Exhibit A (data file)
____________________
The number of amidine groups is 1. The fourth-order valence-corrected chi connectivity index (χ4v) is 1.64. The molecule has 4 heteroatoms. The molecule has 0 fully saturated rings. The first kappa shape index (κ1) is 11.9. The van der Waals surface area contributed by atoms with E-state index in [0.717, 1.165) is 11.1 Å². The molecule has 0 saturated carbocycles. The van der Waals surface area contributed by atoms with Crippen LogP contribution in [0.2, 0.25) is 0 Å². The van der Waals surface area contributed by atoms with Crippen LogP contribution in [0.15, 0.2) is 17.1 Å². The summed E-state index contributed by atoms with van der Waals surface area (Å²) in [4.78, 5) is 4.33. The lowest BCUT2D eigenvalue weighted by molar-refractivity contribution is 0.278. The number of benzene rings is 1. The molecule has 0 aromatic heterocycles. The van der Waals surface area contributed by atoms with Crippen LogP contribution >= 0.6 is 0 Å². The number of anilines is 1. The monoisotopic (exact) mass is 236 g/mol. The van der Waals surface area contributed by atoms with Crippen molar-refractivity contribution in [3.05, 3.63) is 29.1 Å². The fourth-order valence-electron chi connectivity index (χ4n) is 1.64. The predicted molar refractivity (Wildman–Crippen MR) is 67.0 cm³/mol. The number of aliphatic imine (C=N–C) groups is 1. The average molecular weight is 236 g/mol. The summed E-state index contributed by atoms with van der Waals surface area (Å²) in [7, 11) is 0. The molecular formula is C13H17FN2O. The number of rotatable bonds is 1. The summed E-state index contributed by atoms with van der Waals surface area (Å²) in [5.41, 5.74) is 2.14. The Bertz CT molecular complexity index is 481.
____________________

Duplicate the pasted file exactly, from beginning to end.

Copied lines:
The number of amidine groups is 1. The fourth-order valence-corrected chi connectivity index (χ4v) is 1.64. The molecule has 4 heteroatoms. The molecule has 0 fully saturated rings. The first kappa shape index (κ1) is 11.9. The van der Waals surface area contributed by atoms with E-state index in [0.717, 1.165) is 11.1 Å². The molecule has 0 saturated carbocycles. The van der Waals surface area contributed by atoms with Crippen LogP contribution in [0.2, 0.25) is 0 Å². The van der Waals surface area contributed by atoms with Crippen LogP contribution in [0.15, 0.2) is 17.1 Å². The summed E-state index contributed by atoms with van der Waals surface area (Å²) in [4.78, 5) is 4.33. The lowest BCUT2D eigenvalue weighted by molar-refractivity contribution is 0.278. The number of benzene rings is 1. The molecule has 0 aromatic heterocycles. The van der Waals surface area contributed by atoms with Crippen LogP contribution >= 0.6 is 0 Å². The number of anilines is 1. The monoisotopic (exact) mass is 236 g/mol. The van der Waals surface area contributed by atoms with Crippen molar-refractivity contribution in [3.05, 3.63) is 29.1 Å². The fourth-order valence-electron chi connectivity index (χ4n) is 1.64. The predicted molar refractivity (Wildman–Crippen MR) is 67.0 cm³/mol. The number of aliphatic imine (C=N–C) groups is 1. The average molecular weight is 236 g/mol. The summed E-state index contributed by atoms with van der Waals surface area (Å²) in [7, 11) is 0. The molecular formula is C13H17FN2O. The number of rotatable bonds is 1. The summed E-state index contributed by atoms with van der Waals surface area (Å²) in [5.41, 5.74) is 2.14. The Bertz CT molecular complexity index is 481.